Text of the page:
National elections hinged on voter’s political loyalties, education, income, gender, sense of economic well-being or hardship, and good feeling or foreboding about the future and the direction of the country, not race. The changing age, ethnic, and gender and sexual preferences of millions of voters nationally insured that no candidate could bait their way through the use of racial code words to the White House again. This was plainly evident in elections in the last two decades. A substantial number of whites have voted for black candidates in senate, congressional, state legislative, gubernatorial, mayor, and city council races, even voting for them when their opponents were white. Obama was a good example of that. He was elected to the Illinois house, senate, and the U.S. Senate with top heavy white support.

In 2012, Obama built up an impregnable firewall of trust and loyalty and admiration across all ethnic lines. The slightest racial dig, inference, let alone the crude race baiting against him from some circles was met with instant and fierce public outrage. Romney, followed McCain’ tact, and made not the slightest reference to race during the campaign. It would have been a campaign killer. This was the ultimate signal that Obama had taken race off the nation’s political table, maybe even permanently.

Earl Ofari Hutchinson is an author and political analyst. He is a frequent political commentator on MSNBC and a weekly co-host of the Al Sharpton Show on American Urban Radio Network. He is the author of How Obama Governed: The Year of Crisis and Challenge. He is an associate editor of New America Media. He is the host of the weekly Hutchinson Report on KPFK-Radio and the Pacifica Network.

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  • Earl Ofari Hutchinson


    ve said that for ages

  • Mark S. Allen

    As one of those featured nationally challenging the lack of a Black agenda, I MUST admit when the Obama administration in fact DID respond to people like myself and others who participated in a number of National White House Black Issues conference calls that asked the administration to develop a dedicated website where Blacks like other constituent groups could find their specific agenda items being addressed and HE DID - AND that was followed with a detailed Black Jobs and Poor People's Agenda posted on that site that addresses many of the issues that I along with people like Tavis Smiley, Dr Cornell West and others have raised and we should acknowledge that. Its all there on the site an great foundation to start for those seeking The Black agenda for we should be ORGANIZING around whats there versus still saying one doesnt exist.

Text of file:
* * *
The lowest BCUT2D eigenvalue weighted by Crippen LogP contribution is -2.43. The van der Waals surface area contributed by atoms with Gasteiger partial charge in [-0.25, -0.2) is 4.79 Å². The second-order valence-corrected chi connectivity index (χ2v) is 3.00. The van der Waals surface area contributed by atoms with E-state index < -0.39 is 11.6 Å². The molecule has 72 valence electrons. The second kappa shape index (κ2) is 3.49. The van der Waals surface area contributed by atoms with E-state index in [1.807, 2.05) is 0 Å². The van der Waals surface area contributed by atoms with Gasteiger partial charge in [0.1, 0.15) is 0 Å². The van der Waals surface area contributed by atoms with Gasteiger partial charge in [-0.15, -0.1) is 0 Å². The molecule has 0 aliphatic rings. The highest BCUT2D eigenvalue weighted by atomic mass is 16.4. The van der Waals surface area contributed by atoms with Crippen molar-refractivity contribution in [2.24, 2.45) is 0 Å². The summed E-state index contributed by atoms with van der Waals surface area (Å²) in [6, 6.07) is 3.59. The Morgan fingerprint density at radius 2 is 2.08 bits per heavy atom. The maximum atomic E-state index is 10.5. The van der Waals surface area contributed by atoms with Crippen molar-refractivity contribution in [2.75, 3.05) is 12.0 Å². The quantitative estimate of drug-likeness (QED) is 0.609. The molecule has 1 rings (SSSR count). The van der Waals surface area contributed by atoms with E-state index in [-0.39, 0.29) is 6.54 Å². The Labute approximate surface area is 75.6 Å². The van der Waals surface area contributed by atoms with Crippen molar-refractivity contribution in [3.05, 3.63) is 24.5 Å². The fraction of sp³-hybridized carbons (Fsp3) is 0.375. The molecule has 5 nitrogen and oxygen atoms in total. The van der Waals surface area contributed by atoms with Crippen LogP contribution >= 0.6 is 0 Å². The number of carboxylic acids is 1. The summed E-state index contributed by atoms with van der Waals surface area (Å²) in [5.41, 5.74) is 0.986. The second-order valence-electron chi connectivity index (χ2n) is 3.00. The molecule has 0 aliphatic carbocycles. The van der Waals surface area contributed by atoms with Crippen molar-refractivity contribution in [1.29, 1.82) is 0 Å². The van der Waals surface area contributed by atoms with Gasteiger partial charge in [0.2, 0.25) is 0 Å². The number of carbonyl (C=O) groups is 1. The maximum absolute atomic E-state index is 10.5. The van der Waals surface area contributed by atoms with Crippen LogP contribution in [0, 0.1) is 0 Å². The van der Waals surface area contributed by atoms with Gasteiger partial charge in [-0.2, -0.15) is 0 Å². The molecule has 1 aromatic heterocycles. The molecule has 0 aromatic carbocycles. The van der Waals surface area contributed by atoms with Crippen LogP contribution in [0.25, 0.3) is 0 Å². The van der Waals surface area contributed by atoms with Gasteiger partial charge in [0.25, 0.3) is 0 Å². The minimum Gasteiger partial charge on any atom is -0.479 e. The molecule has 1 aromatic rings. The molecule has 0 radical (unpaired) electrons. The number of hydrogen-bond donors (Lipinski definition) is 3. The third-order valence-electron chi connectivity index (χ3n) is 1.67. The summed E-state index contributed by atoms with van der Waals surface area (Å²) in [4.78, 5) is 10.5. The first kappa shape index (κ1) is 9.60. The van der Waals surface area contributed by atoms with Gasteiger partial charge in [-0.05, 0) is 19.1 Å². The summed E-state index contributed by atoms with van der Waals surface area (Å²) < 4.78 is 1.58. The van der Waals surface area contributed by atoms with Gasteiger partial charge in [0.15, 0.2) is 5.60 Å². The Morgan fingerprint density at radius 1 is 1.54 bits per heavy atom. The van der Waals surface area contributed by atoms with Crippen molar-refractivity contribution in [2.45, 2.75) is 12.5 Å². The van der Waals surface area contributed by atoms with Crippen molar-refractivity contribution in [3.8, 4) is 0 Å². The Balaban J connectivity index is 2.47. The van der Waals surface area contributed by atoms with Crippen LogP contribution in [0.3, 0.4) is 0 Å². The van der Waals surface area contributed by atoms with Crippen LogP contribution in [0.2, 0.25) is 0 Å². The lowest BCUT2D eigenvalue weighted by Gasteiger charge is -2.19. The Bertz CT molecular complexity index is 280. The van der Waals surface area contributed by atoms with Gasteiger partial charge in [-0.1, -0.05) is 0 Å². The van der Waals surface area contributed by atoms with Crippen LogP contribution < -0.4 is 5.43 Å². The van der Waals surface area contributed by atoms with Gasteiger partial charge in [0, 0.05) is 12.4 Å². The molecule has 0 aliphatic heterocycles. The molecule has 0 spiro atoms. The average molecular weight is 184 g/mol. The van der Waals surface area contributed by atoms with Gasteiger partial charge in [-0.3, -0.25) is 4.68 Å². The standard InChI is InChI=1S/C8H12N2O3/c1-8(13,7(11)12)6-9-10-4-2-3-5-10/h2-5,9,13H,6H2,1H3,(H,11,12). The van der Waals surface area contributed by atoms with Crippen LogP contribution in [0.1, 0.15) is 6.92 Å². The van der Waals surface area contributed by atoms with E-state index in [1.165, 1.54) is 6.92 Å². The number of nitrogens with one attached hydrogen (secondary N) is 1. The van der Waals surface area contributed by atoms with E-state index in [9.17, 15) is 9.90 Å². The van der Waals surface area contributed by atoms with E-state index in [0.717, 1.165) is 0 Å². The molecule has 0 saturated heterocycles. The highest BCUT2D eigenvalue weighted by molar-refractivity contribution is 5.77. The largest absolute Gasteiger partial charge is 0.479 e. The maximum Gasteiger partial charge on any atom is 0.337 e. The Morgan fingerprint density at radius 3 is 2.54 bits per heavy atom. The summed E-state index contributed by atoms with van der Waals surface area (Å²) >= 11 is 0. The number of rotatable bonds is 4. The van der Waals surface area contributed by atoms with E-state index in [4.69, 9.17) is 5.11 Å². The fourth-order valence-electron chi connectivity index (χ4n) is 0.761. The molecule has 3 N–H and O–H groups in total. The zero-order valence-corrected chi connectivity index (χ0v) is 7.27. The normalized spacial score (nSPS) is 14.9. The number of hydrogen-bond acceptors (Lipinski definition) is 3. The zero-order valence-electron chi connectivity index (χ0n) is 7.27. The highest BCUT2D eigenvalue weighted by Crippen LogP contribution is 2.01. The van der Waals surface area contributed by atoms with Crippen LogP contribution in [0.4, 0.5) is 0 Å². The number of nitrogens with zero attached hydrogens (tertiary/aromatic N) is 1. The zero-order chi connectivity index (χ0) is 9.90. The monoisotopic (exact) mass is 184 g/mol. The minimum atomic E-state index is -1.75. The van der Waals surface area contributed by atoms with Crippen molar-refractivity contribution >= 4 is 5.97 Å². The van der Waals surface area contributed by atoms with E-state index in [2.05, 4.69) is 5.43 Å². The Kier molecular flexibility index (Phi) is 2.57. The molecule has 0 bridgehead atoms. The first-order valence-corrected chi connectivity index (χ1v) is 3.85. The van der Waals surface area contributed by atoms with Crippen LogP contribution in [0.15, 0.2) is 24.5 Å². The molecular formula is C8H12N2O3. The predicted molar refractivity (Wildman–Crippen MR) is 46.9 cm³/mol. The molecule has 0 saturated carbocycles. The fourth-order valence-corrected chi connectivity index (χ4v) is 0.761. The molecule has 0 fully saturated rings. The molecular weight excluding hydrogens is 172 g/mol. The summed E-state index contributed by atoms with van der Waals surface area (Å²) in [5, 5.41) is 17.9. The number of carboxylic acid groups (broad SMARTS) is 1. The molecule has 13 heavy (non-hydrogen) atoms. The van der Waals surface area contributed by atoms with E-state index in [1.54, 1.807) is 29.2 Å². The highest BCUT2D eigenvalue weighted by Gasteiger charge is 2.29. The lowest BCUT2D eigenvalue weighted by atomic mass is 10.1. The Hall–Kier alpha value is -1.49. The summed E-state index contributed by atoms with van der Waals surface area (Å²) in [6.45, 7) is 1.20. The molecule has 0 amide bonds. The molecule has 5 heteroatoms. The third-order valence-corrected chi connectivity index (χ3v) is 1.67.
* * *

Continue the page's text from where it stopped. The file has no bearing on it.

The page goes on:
• Roger Madison


    Thanks for sharing this informative website and its content with us.  I have read through several of the articles, and reviewed the fact sheets as well as "The President's Agenda and the African American Community."  What is interesting is that this approach is the full incarnation of "THE RISING TIDE LIFTS ALL BOATS."

    The problem with this approach is that it doesn't acknowledge the disproportionate impact of the downturn, and the need for more specific initiatives. Yes,all of the initiatives -- from the stimulus program to the Jobs Act, and the unemployment benefit extension -- all touch our community.  However, these initiatives don't address the reality that a major economic crisis widens the structural gaps that already existed.  And all people don't recover equally.  The well-to-do have benefited most from all of the recovery initiatives.

    Those of us who are advocates for stronger initiatives must work harder, and form effective coalitions with constituencies that we are a part of -- labor, women, and other poor people -- to gain increased focus on the fact that our needs are greater in order for our community to recover. We must take the initiative.  The "race neutral" policies at won't produce the outcomes we need.  We must demand more, and work harder to achieve more.

    We need the efforts of Tavis Smiley and Cornel West, but not at the expense of destroying the efforts of the Al Sharpton, Michael Eric Dyson, and Mellisa  Harris-Perry, among others.  We must achieve collaboration in our own ranks.  Just because the President has taken race off the table doesn't mean we have to.  We cannot pretend to be race neutral.  The pain we feel isn't.